In the end, it was proved that the flap problem was unrelated to the locking of the wheels, which was a failure of the plane's anti-skid system. A freakish set of electrical impulses confused four or five computers controlling the anti-skid system, Condit said.
It took several weeks before the bugs were all workout, although temporary repairs were made within two days.
"It took us about a day and a half to isolate the problem," Johnson said. "Very quickly, through what we call cuts and jumpers, where we go into a circuit board and make a cut and put in a new wire ... we were flying."
The same fixes were made in all the 757s - and in all the 767s, where the same potential problem existed.
But Higgin's troubles with No.3 weren't over. He had yet to fly the Nov. 16 "ice flight."
Ice on a jetliner can be deadly, as was demonstrated by the crash of an Air Florida 737 into the Potomac River near Washington, D.C.'s, National Airport on Jan. 13, 1982. The problem is most threatening when the ice is irregularly shaped, because it can dramatically change the shape of the airplane's airfoil, destroying much of its lift.
For most of its 2 hours and 17 minutes, the Nov. 6 flight was uneventful. The pilots were intentionally building up two inches of ice on the 757's wings, then shedding it with anti-ice systems.
But the unexpected struck rudely toward the end of the flight when chunks of ice broke off the center hubs of the two Rolls Royce engines and damaged the fan blades.
Rather than heating the engine's "spinner core" - the hub in the center of the outer fan blades-Rolls had elected to use a flexible tip it believed would flex to keep ice from building up.
The Nov. 16 flight proved dramatically that the flexible tip wouldn't always work.
Immediately upon ingestion of the ice, both engines began to rumble and cockpit instruments showed high levels of engine vibrations. The vibration could be felt throughout the airplane, including the cockpit.
Higgins and Dick Paul, the FAA pilot on board, cut back the engine power, alternately idling one engine, then the other. They aborted the tests, retracted the flaps and raised the landing gear.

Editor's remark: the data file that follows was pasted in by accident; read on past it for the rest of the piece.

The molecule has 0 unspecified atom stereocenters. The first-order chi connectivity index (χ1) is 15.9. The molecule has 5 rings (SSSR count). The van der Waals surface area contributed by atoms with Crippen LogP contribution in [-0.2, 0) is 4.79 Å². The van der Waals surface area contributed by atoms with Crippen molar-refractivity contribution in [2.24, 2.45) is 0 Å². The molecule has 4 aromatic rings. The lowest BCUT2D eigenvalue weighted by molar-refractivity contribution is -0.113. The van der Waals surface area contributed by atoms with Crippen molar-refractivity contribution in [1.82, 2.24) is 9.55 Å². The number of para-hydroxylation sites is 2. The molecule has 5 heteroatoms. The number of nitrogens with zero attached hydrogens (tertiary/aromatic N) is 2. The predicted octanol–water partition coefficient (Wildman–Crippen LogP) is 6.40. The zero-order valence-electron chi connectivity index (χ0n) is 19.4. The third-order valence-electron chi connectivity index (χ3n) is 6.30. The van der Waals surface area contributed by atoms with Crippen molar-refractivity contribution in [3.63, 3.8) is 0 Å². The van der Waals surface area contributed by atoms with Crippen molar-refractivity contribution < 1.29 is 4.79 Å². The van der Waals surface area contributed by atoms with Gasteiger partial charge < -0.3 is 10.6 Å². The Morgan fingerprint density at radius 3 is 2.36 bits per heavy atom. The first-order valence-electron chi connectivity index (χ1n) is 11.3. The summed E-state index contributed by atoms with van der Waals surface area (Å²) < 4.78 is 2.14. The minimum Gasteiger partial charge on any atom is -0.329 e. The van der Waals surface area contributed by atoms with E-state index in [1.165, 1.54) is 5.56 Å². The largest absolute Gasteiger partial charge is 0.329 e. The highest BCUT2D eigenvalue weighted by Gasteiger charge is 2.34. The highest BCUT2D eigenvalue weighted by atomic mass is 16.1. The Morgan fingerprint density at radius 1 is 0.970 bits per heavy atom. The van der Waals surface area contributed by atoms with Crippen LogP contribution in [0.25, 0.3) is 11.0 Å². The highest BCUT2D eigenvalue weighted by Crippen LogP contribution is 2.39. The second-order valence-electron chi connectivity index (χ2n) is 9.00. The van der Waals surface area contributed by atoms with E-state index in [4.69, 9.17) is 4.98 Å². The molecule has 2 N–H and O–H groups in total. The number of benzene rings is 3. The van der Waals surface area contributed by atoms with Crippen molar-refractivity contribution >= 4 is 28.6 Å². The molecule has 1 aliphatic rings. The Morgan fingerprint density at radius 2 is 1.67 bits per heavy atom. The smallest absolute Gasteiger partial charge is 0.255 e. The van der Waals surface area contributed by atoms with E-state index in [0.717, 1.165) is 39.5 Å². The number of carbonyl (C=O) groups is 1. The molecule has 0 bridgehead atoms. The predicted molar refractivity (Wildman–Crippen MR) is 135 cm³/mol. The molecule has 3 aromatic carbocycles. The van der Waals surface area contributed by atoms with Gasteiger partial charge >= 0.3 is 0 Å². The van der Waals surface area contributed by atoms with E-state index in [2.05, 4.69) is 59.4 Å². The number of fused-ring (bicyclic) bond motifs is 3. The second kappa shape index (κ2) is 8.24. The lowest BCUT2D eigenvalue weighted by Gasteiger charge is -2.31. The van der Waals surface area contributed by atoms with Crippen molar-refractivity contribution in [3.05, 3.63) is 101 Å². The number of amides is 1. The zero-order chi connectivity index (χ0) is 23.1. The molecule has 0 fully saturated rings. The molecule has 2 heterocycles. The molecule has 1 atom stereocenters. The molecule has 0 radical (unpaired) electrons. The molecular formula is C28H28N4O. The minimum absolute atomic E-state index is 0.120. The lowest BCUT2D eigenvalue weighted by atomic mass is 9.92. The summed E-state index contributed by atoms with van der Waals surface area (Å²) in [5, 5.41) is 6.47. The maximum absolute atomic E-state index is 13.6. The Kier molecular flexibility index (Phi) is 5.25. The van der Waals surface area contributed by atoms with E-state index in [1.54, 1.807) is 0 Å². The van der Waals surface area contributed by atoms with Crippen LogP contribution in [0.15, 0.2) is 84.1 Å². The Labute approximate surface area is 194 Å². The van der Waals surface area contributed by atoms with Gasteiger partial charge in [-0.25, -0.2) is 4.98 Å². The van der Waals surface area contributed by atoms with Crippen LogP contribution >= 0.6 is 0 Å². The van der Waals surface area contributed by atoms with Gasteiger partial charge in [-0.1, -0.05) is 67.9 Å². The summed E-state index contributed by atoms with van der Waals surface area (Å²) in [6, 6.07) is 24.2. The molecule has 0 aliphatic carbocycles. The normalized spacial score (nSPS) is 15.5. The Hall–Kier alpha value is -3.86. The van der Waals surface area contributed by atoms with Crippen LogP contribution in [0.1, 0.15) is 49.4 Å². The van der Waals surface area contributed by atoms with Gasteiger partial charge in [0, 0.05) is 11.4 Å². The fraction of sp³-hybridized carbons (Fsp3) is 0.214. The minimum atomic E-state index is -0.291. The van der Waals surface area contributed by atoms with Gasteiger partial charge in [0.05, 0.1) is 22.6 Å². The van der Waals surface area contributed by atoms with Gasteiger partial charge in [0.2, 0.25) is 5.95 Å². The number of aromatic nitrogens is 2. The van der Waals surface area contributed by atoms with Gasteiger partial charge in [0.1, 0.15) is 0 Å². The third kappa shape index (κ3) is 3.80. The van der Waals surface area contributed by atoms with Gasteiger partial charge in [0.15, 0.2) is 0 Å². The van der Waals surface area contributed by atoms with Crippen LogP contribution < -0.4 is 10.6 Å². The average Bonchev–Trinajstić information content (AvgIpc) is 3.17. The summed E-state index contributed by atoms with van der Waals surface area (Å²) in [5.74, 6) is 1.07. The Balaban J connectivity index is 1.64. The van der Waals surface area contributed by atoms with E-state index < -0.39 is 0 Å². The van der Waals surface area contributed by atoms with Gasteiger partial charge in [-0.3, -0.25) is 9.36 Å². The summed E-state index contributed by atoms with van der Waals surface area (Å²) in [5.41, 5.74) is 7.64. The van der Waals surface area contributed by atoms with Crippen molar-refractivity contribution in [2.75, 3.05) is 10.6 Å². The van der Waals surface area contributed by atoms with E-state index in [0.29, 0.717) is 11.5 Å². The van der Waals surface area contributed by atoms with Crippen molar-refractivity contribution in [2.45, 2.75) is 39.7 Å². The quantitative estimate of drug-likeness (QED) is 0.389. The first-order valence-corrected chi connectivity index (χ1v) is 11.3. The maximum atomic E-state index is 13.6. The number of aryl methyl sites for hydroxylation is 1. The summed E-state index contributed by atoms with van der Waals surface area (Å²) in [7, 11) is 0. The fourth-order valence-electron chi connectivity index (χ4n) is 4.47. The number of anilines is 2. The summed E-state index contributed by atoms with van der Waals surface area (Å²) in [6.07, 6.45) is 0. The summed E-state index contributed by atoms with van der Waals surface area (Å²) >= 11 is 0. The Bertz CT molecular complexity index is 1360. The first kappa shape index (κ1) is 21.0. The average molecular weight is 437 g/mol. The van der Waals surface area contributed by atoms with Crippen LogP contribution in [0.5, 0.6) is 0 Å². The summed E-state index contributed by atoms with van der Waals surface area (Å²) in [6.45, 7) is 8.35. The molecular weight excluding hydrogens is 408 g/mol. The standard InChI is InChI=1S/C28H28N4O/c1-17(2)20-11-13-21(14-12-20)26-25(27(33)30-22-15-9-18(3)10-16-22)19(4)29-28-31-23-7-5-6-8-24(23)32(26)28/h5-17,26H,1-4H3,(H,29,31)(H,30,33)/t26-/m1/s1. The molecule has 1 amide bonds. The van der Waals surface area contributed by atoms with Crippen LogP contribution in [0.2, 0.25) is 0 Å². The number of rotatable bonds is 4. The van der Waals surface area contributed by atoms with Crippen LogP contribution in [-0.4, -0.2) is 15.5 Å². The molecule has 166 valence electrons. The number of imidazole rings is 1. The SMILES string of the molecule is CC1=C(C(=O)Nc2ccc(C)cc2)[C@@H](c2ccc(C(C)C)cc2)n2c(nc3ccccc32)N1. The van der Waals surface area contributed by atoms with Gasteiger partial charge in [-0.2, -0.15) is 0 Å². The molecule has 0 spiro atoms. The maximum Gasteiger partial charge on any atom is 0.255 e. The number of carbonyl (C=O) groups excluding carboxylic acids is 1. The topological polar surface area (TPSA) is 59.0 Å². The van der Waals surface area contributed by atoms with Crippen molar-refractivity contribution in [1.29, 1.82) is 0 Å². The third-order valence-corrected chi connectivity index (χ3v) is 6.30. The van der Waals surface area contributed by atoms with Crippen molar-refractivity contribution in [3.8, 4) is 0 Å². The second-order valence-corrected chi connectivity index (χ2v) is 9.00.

The left-side engine was vibrating particularly badly on the return to Boeing Field, and the pilots agreed to land with the engine idling rather than possibly push it too far by running it hard.
Finding ice hadn't been easy for Boeing. There had been a weeks-long search for the appropriate test conditions. Then, suddenly, there was an abundance of ice-and an unexpected problem.
Engineers in the back of the airplane, monitoring banks of instruments and watching the ice on the wings, were pleased with the amount of ice they finally had found.
But the cockpit, where the engine performance was alarming the pilots, there was no elation. Upon landing, Higgins told the FAA: "I was not happy."
ROLLS AND BOEING solved the problem by substituting a heated spinner cone for the flexible tip. It was a rush job, with round-the-clock shifts in the Rolls Royce's plant at Derby, England, producing the spinner on a few day's notice.
The airplane was certified and rushed into service by Eastern Airlines, which took delivery of its first two 757s at the end of December.
But the FAA made the certificate valid for only six months. The airplane was perfectly safe, the FAA said, but it wanted a seat in the cockpit repositioned so that FAA personnel who occasionally ride along on commercial flights could have a better view of pilot activities.
Boeing and the FAA dug in over the issue, and it looked for a time as if the matter would end up in court. But in late May , the FAA granted a permanent certificate after Boeing agreed to move the 757 seat just 7 inches.
Hundreds of Boeing flight-test employees gathered at Longacres on Jan. 22 to celebrate the certification of the 757. The FAA came in form more than a little ribbing, including a skit in which an outlandish chair with a chicken attached to it was displayed and proclaimed to be, by a supposed FAA representative, a "damn good seat."
But the flight-test crews gave themselves a bad time, too. The test pilots and their airplanes were roasted in good humor.
When it was Higgin's turn, a top Boeing engineer named Pete Morton explained the astronomical odds against all the problems Higgins had encountered with 757 No. 3. He gave Higgins a T-shirt with the slogan "Extremely Improbable."
Higgins, having weathered a stormy certification filled with unlikely events, replied: "Extremely improbably to me means that it happened yesterday."